An instructor at Mississippi's Delta State University suspected of killing the woman he lived with and a colleague -- possibly as the result of a love triangle -- died of a self-inflicted gunshot wound late Monday, authorities said.
Local media, citing the Washington County Sheriff's office and other agencies, reported that Shannon Lamb, 45, was being chased by police in his black Dodge Avenger on Highway 1 near Greenville when he pulled the car over, bailed out on foot, and ran into some woods along the side of the road. Lamb had earlier spoken to police, telling them "he's not going to jail."
Delta State University police chief Lynn Buford told the Associated Press that the pursuing officers heard a single gunshot before finding Lamb wounded. The suspect was taken to a local hospital where he was pronounced dead.
Cleveland Police Chief Charles "Buster" Bingham told reporters that Lamb was returning from Arkansas when a license plate reader picked up his plate as he crossed a bridge over the Mississippi River. Bingham said police followed Lamb but did not try to apprehend him, and were waiting for backup to pursue Lamb on foot when they heard a single shot. When backup arrived, they searched and found Lamb with a gunshot wound to the head.
Late Monday, the university lifted a campus lockdown that had been in place since Lamb allegedly shot and killed Professor Ethan Schmidt, 39, as Schmidt sat at his desk in a university office. The university said Tuesday classes were canceled and a candlelight vigil would be held in Schmidt's memory Tuesday evening.
"We're relieved that this tragedy is over," University President William LaForge told AP.
Police believe that hours before Lamb shot and killed Schmidt, he murdered his domestic partner, 41-year-old Amy Prentiss, at the home the couple shared in Gautier, Miss., approximately 300 miles from Delta State's campus in Cleveland.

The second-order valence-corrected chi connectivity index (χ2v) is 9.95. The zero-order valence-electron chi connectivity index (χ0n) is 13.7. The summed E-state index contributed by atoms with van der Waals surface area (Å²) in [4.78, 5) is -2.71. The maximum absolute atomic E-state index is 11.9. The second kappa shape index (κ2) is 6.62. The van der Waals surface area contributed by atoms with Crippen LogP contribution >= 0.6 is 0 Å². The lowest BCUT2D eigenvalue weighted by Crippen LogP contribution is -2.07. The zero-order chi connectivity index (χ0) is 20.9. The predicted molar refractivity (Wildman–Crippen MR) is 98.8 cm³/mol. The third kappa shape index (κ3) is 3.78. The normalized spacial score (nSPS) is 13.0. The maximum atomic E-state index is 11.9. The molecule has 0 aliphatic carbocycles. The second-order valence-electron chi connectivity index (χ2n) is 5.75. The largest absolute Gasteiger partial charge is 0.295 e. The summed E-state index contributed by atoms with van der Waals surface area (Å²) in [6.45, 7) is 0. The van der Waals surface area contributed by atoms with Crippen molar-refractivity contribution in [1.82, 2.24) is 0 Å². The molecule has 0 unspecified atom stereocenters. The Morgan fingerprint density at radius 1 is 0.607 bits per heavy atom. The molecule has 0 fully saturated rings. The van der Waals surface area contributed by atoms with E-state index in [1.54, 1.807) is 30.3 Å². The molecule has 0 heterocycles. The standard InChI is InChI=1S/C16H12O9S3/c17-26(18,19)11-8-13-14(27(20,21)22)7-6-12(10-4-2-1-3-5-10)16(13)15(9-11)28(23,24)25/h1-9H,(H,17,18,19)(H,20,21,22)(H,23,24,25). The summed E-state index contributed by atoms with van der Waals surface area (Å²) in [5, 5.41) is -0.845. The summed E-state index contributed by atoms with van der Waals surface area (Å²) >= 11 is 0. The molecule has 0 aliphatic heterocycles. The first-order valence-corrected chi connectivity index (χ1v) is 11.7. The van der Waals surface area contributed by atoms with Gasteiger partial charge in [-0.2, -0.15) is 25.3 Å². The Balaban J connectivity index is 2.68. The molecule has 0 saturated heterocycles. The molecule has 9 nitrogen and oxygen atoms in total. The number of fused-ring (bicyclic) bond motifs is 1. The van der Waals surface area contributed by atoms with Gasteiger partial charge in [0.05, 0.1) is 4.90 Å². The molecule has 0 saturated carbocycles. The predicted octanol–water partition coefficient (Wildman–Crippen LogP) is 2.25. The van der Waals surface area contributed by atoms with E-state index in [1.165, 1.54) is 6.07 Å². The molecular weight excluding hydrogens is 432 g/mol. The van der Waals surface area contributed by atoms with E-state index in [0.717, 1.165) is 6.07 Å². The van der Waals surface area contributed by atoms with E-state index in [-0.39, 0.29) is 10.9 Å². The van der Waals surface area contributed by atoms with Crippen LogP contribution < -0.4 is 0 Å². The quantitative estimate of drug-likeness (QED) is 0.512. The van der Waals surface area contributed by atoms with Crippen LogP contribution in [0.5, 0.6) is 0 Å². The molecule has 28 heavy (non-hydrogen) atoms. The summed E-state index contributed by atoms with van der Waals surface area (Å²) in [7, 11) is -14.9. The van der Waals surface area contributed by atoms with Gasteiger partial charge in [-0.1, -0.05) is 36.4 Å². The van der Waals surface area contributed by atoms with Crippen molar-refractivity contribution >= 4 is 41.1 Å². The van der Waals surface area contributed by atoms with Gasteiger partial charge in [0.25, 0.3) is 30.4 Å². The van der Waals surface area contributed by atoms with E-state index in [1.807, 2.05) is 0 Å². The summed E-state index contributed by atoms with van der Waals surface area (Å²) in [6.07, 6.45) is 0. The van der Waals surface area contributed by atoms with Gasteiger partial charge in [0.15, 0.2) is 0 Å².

Lamb, a geography and social science education instructor, allegedly believed Prentiss was also in a relationship with Schmidt. However, authorities early Tuesday declined to formally identify a motive for the crimes, saying there was "no information, no evidence" of a "love triangle."
Prentiss was described as a "good person" by Shawn O'Steen, who said he had been married to her for about seven years. The two divorced 15 years ago, but remained friends. O'Steen said he and Prentiss had a daughter, who is 19, and she was "devastated." He said Prentiss and her daughter were "absolutely best friends."
Prentiss worked an online job from her home, according to Linsday Knowles, identified as a close friend of Prentiss by the Sun Herald. Knowles said Prentiss, who had a hound dog named Lightning, had been dating Lamb for about three years.
"She always wanted to help other people," Knowles said.
Approximately an hour before Lamb died, Bingham denied the suspect had been in contact with law enforcement. That contradicted information given by Gautier Police Lt. Scott Wilson and another unidentified officer, who told a news conference they had spoken with Lamb and "he's not going to jail." The unidentified officer said anyone coming into contact with Lamb should use extreme caution. They did not elaborate on how or when they spoke with the suspect.
Lamb received a doctorate in education from Delta State University in the spring of 2015, according to his resume posted on the university's website. He started working there in 2009 and taught geography and education classes, and volunteered with Habitat for Humanity, according to the resume.